There is no lack of discussion and debate about what is considered a ranking signal within Google My Business (GMB). But “Trust Signals” is slightly different. There is some overlap, but trust signals are broader. On one side there are trust signals that your GMB listing gives out to potential customers influencing a purchase decision. On the other end, trust signals are given to Google to determine if your business seems legitimate and worthy of ranking.
Today we will take a look at the following aspects:
- How do we define trust signals?
- Which GMB features send out trust signals?
- What parts of GMB can negatively impact trust in your business?
- How do trust signals carry through to your website?
- Top 5 tactics to build and maintain trust signals within GMB.
How do we define trust signals?
Trust signals within Google My Business are those elements that help your customers trust the business to engage with it or buy its products/services. When customers interact with the business it sends signals to Google. Therefore, the greater the positive sentiment the higher the trust in your business from Google and vice versa.
Trust signals apply to all industries and all business sizes thus, every business needs to be cognizant of its trust signals. However, trust signals are easier to apply to tangible products e.g. e-commerce, and retail industries whereas it is harder to give out trust signals in the finance, and medical sectors.
People are more likely to leave reviews for products whereas even though an individual had a great divorce attorney they are less likely to get reviewed as it is obviously awkward. Therefore, the type of industry does make a difference, however, there are more than one ways to build trust, and hence, everyone must be thinking about their trust signals.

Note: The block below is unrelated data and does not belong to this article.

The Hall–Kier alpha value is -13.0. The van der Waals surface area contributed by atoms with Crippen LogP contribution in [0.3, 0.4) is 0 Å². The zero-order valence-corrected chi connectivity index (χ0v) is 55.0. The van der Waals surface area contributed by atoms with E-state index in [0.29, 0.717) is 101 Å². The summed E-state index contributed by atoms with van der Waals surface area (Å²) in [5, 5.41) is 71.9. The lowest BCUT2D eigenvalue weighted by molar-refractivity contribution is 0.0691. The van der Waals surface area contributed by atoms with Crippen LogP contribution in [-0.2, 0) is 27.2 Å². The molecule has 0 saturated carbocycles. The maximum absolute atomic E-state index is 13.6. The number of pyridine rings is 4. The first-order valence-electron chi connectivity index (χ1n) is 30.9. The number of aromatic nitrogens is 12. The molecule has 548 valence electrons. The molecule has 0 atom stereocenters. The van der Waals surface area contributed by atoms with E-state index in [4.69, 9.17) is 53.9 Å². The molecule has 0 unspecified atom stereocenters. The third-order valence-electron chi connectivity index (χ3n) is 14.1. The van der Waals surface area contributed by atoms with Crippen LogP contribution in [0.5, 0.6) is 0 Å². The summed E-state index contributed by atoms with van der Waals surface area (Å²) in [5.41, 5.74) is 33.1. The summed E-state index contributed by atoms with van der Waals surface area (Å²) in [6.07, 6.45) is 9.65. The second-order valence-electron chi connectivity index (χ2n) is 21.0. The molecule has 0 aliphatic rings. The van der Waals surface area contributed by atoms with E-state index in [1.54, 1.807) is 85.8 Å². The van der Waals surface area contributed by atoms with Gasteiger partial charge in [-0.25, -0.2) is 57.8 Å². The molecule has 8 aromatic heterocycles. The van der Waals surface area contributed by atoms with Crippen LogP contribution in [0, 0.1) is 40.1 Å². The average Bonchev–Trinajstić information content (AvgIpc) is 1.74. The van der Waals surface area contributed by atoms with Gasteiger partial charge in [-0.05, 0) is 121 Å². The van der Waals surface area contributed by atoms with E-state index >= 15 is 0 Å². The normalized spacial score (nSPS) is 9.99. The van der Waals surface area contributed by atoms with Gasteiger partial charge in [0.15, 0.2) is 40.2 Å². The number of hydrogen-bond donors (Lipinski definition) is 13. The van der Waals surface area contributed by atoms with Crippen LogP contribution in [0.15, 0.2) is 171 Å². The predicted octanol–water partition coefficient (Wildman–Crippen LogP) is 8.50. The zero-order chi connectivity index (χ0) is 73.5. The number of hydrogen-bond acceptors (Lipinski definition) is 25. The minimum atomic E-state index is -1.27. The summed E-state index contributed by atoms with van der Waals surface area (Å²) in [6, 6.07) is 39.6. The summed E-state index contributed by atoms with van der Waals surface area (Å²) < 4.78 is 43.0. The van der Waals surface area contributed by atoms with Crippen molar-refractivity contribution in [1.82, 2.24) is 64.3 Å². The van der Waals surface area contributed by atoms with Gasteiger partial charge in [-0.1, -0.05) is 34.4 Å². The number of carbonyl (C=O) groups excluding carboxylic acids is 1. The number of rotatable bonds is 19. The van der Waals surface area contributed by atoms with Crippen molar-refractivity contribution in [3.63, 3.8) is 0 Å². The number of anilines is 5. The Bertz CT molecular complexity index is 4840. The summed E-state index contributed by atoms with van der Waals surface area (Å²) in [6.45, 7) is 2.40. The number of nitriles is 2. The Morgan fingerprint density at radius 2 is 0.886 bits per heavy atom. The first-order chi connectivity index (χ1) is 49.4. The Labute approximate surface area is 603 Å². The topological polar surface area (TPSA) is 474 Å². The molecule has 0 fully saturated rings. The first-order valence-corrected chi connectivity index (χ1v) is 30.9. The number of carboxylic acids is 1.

Trust signals have largely been assumed wherein it’s good to have reviews and a secure website but beyond that, it is largely forgotten. But trust signals are important from a holistic SEO and business perspective. To get started you should ask the following questions:
- Why should I buy from you?
- Why should I engage on your website?
- Does your website have reviews?
- Does the website have case studies?
- Does the website have a page about the people working for the business?
Once you identify one or more problem areas from the questions above you can work towards what is missing. Some common problems to solve are as follows:
- How can you get more reviews just beyond the 5-star reviews given by your friends and family?
- How do we improve a specific service line we are offering?
- How do we get old customers to give us case studies?
Which GMB features send out trust signals?
Following are the GMB features that send out trust signals:
- QnA function – This is commonly left out of the strategy. A professional question and response between a business owner and his/her customers help build trust signals.
- Posts – A lot of people ignore posts. A lot of people do them wrong. This is slightly different from social media posts where you can go an extra mile to showcase a new client, new hires, and new case studies to build that extra layer of trust which you may/may not share on social media. GMB posts should be seen as a pull marketing opportunity whereas social media posts are more push marketing focused.
- Complete your GMB profile – Having a profile that is frequently updated, has accurate information, and has all the information filled out adds up to the GMB trust signals. Completing your profile should not be seen as a one-time activity. You should actively update your profile ideally weekly or in the worst case once a month. You won’t leave your social media profile e.g. Facebook not updated for a couple of weeks, then why should you leave your GMB profile not updated as it is more likely to be viewed by potential customers.
What parts of GMB can negatively impact trust?